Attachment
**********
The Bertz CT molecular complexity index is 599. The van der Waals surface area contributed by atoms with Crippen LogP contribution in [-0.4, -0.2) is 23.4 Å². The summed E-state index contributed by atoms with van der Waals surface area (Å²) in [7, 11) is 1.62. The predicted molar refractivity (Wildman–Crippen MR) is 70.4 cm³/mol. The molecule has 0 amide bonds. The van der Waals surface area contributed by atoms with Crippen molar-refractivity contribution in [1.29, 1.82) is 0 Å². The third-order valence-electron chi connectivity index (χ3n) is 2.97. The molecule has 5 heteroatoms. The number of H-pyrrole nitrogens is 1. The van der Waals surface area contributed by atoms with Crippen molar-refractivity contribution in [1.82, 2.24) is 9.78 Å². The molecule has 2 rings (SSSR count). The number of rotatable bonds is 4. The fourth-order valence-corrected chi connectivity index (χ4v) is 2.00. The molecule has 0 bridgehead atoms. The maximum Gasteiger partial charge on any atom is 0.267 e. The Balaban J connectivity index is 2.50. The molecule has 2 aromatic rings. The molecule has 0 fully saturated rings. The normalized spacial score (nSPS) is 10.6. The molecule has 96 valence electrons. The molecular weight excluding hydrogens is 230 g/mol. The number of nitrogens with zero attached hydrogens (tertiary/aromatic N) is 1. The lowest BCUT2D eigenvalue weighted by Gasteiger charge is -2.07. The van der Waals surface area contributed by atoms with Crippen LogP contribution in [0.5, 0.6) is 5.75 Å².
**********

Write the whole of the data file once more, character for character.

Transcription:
The Bertz CT molecular complexity index is 599. The van der Waals surface area contributed by atoms with Crippen LogP contribution in [-0.4, -0.2) is 23.4 Å². The summed E-state index contributed by atoms with van der Waals surface area (Å²) in [7, 11) is 1.62. The predicted molar refractivity (Wildman–Crippen MR) is 70.4 cm³/mol. The molecule has 0 amide bonds. The van der Waals surface area contributed by atoms with Crippen molar-refractivity contribution in [1.29, 1.82) is 0 Å². The third-order valence-electron chi connectivity index (χ3n) is 2.97. The molecule has 5 heteroatoms. The number of H-pyrrole nitrogens is 1. The van der Waals surface area contributed by atoms with Crippen molar-refractivity contribution in [1.82, 2.24) is 9.78 Å². The molecule has 2 rings (SSSR count). The number of rotatable bonds is 4. The fourth-order valence-corrected chi connectivity index (χ4v) is 2.00. The molecule has 0 bridgehead atoms. The maximum Gasteiger partial charge on any atom is 0.267 e. The Balaban J connectivity index is 2.50. The molecule has 2 aromatic rings. The molecule has 0 fully saturated rings. The normalized spacial score (nSPS) is 10.6. The molecule has 96 valence electrons. The molecular weight excluding hydrogens is 230 g/mol. The number of nitrogens with zero attached hydrogens (tertiary/aromatic N) is 1. The lowest BCUT2D eigenvalue weighted by Gasteiger charge is -2.07. The van der Waals surface area contributed by atoms with Crippen LogP contribution in [0.5, 0.6) is 5.75 Å².